2
$\begingroup$

Apologies for a very case specific question. I have a dataset of genes, with which I am using machine learning to predict if a gene causes a disease. One of the features I have is a beta value (which is the effect size of the gene's impact on the disease), and I'm not sure how best to interpret and use this feature.

I condense the beta values from the variant level to the gene level, so a gene is left with multiple beta values like this:

Gene         Beta
ACE      -0.7, 0.1 ,0.6
NOS      0.2, 0.4, 0.5
BRCA     -0.1 ,0.1, 0.2

Currently I am trying 2 options of selecting a single beta value per gene, one where I select the absolute value per gene (and ignore whether it was a previous negative value) and another where I select the absolute value and return the previous negative numbers back to being negative. I am trying this as for beta values a postive or negative direction indicates the size of the effect a gene has on the disease, so I would think it's important to retain the negative information (as I understand it).

However, I've been advised to use just the absolute values with not retaining negative status, and I'm not sure if there's a way for me to know if one option is better than the other from the machine learning perspective. I am also having a problem in either case where my model values this feature as much more important than any other feature in my dataset. For example gradient boosting gives this an importance of 0.01, the next most important feature is at 0.001.

So my question is, how best can I interpret a highly important feature like this? If it is much more important is it actually a bias and is it likely due to my own handling/preprocessing of the feature or is it acceptable that is it just very important? Would it be possible for me to set my model to re-weight the importance of this particular feature? I have a biology background so not sure what is the normal or least biased approach.

$\endgroup$
  • 1
    $\begingroup$ Have you evaluated the importance of the beta feature only after the model training or did you also tried some feature selection strategies like chi squared? Also, you might be interested in looking at the answer to this question stats.stackexchange.com/questions/162162/… $\endgroup$ – Edoardo Guerriero Apr 8 at 18:56
  • 2
    $\begingroup$ also, feature importance is feature importance ni the context of the model and will not indicate causality $\endgroup$ – Victor Ng Apr 8 at 20:00
  • 1
    $\begingroup$ It is unclear to me how this beta value is calculated and why you get multiple values for a given gene. $\endgroup$ – lcrmorin Apr 10 at 6:45
  • $\begingroup$ @DN1 your question is hard to understand, the explanation doesn't seem linear and it has some not well explained technical words. Could you try to re explain? $\endgroup$ – Carlos Mougan Apr 12 at 9:10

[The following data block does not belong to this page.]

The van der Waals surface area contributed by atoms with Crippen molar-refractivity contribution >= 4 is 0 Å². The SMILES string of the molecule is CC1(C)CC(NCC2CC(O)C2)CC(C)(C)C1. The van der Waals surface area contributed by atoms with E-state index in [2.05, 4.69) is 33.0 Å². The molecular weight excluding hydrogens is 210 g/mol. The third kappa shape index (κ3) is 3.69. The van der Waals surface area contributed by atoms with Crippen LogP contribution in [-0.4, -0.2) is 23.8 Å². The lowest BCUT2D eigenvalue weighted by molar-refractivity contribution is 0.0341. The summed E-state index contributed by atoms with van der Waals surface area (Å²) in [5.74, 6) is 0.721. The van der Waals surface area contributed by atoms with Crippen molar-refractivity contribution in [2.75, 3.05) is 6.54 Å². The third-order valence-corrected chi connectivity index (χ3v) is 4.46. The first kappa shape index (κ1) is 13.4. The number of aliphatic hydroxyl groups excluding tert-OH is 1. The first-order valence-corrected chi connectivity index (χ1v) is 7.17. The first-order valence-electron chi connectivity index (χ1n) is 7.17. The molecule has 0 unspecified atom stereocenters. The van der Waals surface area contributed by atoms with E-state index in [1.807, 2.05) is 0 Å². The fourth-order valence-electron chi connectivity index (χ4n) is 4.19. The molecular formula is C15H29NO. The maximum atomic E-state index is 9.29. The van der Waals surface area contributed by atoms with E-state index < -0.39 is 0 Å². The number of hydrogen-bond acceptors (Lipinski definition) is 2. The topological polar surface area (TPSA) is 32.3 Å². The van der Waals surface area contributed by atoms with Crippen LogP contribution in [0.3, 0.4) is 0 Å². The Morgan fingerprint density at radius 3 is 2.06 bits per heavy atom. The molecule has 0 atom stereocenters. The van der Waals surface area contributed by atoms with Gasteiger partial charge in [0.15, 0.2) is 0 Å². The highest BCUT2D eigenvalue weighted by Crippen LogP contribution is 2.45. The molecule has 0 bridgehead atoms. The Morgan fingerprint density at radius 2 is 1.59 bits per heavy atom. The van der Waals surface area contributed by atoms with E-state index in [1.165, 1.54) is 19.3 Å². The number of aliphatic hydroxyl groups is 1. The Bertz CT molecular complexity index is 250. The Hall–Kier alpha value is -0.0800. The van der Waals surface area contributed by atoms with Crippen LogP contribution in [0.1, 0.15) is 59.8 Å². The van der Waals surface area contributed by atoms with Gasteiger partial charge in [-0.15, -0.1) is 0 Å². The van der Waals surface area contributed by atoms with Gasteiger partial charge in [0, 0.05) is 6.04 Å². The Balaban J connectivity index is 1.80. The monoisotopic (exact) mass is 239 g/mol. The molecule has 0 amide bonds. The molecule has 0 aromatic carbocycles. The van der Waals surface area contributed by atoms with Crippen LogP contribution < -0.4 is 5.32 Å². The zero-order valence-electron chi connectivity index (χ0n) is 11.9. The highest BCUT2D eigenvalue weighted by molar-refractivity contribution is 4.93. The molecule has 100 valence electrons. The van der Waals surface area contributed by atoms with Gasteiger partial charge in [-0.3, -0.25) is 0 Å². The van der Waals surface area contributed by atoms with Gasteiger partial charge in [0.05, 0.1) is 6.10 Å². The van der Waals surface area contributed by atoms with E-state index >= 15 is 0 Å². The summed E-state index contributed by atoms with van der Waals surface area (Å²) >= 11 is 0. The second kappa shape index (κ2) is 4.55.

• $\begingroup$ Hi sorry for the delay in reply. I'm not sure which bits to clarify on in my question. I think Victor you have answered my main cause of confusion, if someone puts that in an answer with a credible source that I can also go look at I will give the bounty. If anyone has answers to my other general questions at the end of my post that would also help (like the possibility to manually make a model consider features at certain weights or is that biased)? $\endgroup$ – DN1 Apr 15 at 10:29
0
$\begingroup$

You can use one of 2 approaches:

The 1st is unsupervised:

Use PCA algorithm to extract the feature vectors best representing the dataset variance. The PCA algorithm extract new features which each of them is a linear combination out of the other features (independent from the label) when the 1st feature it extracts is most important feature and last one is the least important. Then you can retrieve the weights of each "Beta" value at the most important feature. Here is an example for that: https://stackoverflow.com/a/34692511/6677037

Another approach is the supervised:

using the labels, which you should use carefully and not choose the features based on the test set. With these methods you can see the most important features using "Xi Square" , "mutual information gain" etc. Then you remove the least important features. here is the easiest way to do that: https://hub.packtpub.com/4-ways-implement-feature-selection-python-machine-learning/

good luck.

| improve this answer | |
$\endgroup$

Your Answer

By clicking “Post Your Answer”, you agree to our terms of service, privacy policy and cookie policy

Not the answer you're looking for? Browse other questions tagged or ask your own question.